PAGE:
Boston’s Sci-Fi Film Festival is just around the corner. This year audiences will have the chance to see an upcoming and award-winning film by DC filmmaker Chad Eric Smith.
Chad Eric Smith’s short film, Rumination is one of many films that will be shown to audiences at 2018’s Boston Sci-Fi Film Festival. The film just won the Rosebud Film Festival’s “Best DMV Film” award and has started gaining recognition in the DC area and beyond. I had a chance to chat with the filmmaker who is also an award-winning actor, musician and activist, Mr. Smith’s latest film is his third to date and is currently drawing praise as it hits film festival screens nationwide.
Time Travel and Heartbreak
Rumination is a short tale that follows the efforts of a young man who is attempting to mend a broken relationship by any means necessary. The film follows Elliott, a man desperate and grieving when he meets a neuroscientist who has developed a drug that enables time travel. The film then details Elliott’s plight as he tries to use the drug to go back in time to keep from losing his relationship.
The film’s three actors, Angus Whinfield, Kelvin Drama, and Danny Gavigan portray their characters well. Gavigan stands out as the neuroscientist who has developed the top-secret drug, and could easily pass for the guy in college who studied chemistry just so that he could make his own batch of LSD. Whinfield and Drama are convincing in their roles as lovers. Drama’s delivery of the lovesick emotion and desire is certain to resonate with anyone who wishes he or she hadn’t said the things they said and did the things they did that caused them to lose the affection of their former lover.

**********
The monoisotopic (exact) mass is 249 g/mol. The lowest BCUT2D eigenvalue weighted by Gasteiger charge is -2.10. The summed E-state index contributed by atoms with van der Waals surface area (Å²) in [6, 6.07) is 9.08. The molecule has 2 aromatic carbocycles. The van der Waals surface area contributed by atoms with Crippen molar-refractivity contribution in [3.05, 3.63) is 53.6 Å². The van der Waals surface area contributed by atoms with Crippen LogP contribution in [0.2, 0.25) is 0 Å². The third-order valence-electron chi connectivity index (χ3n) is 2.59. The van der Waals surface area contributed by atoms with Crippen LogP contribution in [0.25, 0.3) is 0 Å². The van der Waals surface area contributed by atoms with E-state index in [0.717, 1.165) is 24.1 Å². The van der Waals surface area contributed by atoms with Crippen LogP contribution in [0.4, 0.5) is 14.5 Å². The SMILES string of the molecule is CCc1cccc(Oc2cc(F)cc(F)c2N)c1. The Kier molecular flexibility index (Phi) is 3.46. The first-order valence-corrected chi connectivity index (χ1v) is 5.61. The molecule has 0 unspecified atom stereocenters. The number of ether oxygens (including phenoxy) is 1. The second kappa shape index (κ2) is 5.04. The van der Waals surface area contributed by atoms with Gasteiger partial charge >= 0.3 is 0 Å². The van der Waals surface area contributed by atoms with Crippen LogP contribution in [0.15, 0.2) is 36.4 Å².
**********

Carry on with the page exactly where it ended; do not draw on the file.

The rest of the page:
The Main Character’s Feelings are Echoed by the Elements of the Score
The production quality of Rumination’s is top-notch, so it is no wonder that the film has just won a Rosebud Film Festival award and it’s likely that more accolades are to follow. Smith had a few things to say about the message and theme delivered in his film, “As a director, I was influenced by the look and feel of the series Black Mirror and the Christopher Nolan movies like Inception.” Smith says he gained that type of feel by using natural lighting and a musical score created by his father who was the film’s composer and who used isochronic tones and binaural beats that are characteristic of meditation music. Smith said that since he was “telling a story that involved the topic of consciousness (he) thought it would be cool to have a score that included subtle auditory illusions” and also that he “wanted to subtly play with the audience’s eyes, ears and everything in between” in order for viewers to be brought into Elliot’s world. The slow R&B type rhythms do just that in the film’s earlier scenes before Elliott attempts to regain his lover’s affection.
Smith says that the script is partially inspired by a personal experience and the grief he endured after a break up. The director hopes that audiences will be both entertained and inspired by his latest film which he says was “a constructive example of how one can cathartically turn pain into art.” Smith says the filmmaking process has allowed him to heal his own wounds by exposing them and creating art that entertains audiences and resonates with others who have had similar experiences.
Rumination will screen at the Boston Sci-Fi Film Festival on February 10 in Boston’s Somerville Theatre.
The full lineup and schedule will be posted on the festival’s website as opening day nears. The Boston Film Festival is the oldest genre fest in the country and consists of features, shorts, webisodes, workshops, parties and films, some of which are Hollywood productions. Ticket options include a festival pass which allows festival goers access to all events (with minor exceptions) and marathon tickets which includes two days of non-stop movie watching on February 18th and 19th. Individual movie tickets will also be available.